Peter Lowe (surgeon)
Peter Lowe or Low (c. 1550 – 1610) was a surgeon and founder of the institution now known as the Royal College of Physicians and Surgeons of Glasgow.
Lowe was born in Scotland around 1550 and left in 1565 to study medicine on the Continent. He completed his studies in Paris and by 1589 he was chirurgian (surgeon) major to the Spanish Regiment in the service of Philip II of Spain at the siege of Paris. In the early 1590s he travelled in England with Alexander Dickson, the secretary to the Earl of Errol, who, like his master, was a Catholic. While there he surveyed several harbours, sending details back to James VI in Scotland. On his return to France he was appointed chirurgian ordinary to Henry IV of France.
On his return to Scotland, he settled in Glasgow around 1598. He found that the practice of medicine in the west of the country was in the hands of "cosoners, quack-salvers, charlitans, witches, charmers, and divers other sorts of abusers." He petitioned the King, then James VI, and was granted a Charter which enabled the foundation of a medical incorporation for physicians and surgeons. The college later expanded to include dentists, making it the only institution in the British Isles to admit all three professions.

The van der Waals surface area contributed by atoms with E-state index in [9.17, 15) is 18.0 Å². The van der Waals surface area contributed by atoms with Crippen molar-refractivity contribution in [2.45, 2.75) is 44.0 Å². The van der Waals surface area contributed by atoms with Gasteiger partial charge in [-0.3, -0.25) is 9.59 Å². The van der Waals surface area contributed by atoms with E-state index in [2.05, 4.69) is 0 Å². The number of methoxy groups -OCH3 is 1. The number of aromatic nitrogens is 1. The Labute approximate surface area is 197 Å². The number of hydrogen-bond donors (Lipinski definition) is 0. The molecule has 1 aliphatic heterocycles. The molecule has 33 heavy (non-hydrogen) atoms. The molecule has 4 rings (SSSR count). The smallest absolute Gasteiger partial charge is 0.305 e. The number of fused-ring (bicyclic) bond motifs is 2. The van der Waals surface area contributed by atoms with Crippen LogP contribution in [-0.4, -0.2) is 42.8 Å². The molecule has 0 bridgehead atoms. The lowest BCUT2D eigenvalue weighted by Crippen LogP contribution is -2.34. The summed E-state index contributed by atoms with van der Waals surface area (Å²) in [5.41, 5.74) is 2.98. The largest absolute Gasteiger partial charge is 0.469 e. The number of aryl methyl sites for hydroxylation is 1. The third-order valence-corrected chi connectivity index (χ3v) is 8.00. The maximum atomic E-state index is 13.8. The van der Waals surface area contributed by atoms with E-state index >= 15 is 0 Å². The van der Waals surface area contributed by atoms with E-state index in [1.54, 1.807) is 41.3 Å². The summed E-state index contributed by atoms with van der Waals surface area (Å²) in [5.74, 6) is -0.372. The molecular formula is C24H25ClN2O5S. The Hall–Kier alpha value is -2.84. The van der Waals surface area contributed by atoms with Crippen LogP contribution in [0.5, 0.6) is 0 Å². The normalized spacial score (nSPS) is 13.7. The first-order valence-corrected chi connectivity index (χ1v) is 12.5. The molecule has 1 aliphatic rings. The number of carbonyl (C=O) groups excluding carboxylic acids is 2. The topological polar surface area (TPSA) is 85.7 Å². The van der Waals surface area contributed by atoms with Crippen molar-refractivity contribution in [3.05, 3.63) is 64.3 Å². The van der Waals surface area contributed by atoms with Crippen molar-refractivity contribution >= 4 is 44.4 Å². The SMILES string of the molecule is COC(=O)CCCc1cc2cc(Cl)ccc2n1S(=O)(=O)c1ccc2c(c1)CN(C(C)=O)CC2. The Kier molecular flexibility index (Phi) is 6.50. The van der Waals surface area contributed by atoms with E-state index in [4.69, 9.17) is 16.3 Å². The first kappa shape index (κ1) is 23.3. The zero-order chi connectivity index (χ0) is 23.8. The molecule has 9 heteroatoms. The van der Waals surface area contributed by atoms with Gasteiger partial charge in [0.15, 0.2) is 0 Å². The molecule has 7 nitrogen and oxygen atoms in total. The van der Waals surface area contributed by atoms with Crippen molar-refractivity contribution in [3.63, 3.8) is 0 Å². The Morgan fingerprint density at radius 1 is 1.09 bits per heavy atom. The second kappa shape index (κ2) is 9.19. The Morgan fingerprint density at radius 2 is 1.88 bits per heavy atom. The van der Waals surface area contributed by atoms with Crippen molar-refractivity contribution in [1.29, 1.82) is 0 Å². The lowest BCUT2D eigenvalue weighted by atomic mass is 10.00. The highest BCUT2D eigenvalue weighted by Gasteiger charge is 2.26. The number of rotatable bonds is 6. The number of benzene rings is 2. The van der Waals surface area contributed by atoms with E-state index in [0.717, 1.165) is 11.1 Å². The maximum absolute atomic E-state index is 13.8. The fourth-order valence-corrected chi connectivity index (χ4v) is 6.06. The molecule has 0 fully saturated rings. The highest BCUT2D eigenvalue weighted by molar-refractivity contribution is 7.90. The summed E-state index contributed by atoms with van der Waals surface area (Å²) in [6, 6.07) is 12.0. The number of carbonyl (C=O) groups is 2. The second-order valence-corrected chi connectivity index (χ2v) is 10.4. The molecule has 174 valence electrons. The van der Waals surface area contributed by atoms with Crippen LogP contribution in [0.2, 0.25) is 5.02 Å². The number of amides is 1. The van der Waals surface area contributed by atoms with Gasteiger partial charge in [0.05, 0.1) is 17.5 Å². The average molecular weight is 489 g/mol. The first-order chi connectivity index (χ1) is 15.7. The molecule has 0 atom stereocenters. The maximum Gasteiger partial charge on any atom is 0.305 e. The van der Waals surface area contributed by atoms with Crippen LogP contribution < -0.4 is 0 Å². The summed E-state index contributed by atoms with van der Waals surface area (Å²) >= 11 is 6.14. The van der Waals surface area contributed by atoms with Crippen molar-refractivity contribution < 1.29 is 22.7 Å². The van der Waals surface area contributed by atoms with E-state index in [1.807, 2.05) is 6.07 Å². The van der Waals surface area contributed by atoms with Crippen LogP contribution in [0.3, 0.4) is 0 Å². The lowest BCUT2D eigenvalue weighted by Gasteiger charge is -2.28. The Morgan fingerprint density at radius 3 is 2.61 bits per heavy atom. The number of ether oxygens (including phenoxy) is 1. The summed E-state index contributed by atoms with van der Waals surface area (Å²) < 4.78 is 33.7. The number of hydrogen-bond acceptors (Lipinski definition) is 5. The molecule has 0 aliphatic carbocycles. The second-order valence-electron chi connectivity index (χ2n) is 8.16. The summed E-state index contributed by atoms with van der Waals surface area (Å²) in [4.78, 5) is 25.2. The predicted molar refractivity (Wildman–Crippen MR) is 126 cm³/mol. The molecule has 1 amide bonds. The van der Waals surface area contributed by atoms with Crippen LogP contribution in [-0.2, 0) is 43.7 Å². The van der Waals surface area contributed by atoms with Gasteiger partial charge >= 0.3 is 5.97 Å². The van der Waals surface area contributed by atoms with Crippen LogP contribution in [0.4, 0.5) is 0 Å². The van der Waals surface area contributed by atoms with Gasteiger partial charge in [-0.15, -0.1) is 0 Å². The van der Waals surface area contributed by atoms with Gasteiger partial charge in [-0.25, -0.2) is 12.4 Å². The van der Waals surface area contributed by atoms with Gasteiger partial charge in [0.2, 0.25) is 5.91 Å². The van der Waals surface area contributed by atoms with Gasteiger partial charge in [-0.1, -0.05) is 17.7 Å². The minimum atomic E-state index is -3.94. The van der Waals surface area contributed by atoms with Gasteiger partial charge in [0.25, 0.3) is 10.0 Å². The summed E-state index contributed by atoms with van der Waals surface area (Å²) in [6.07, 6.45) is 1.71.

Lowe was dispatched by James VI in 1601 to accompany the Earl of Lennox on a mission to King Henry's court in Paris. In Glasgow he married as his second wife, Helen Wemyss, the daughter of the first Protestant minister of the Cathedral.
He died in 1610 and is buried in the grounds of Glasgow Cathedral against the southern boundary wall, where his grave is marked by a large monument.
A large 19th-century bronze memorial to his memory also exists on the inner north wall within Glasgow Cathedral.
- Spanish Sickness (1596)
- Chirurgerie ["Surgery"] (1597)
- Finlayson, James (1890). Account of the life and works of Maister Peter Lowe: the founder of the Faculty of Physicians and Surgeons of Glasgow. Glasgow, Scotland: J. Maclehose.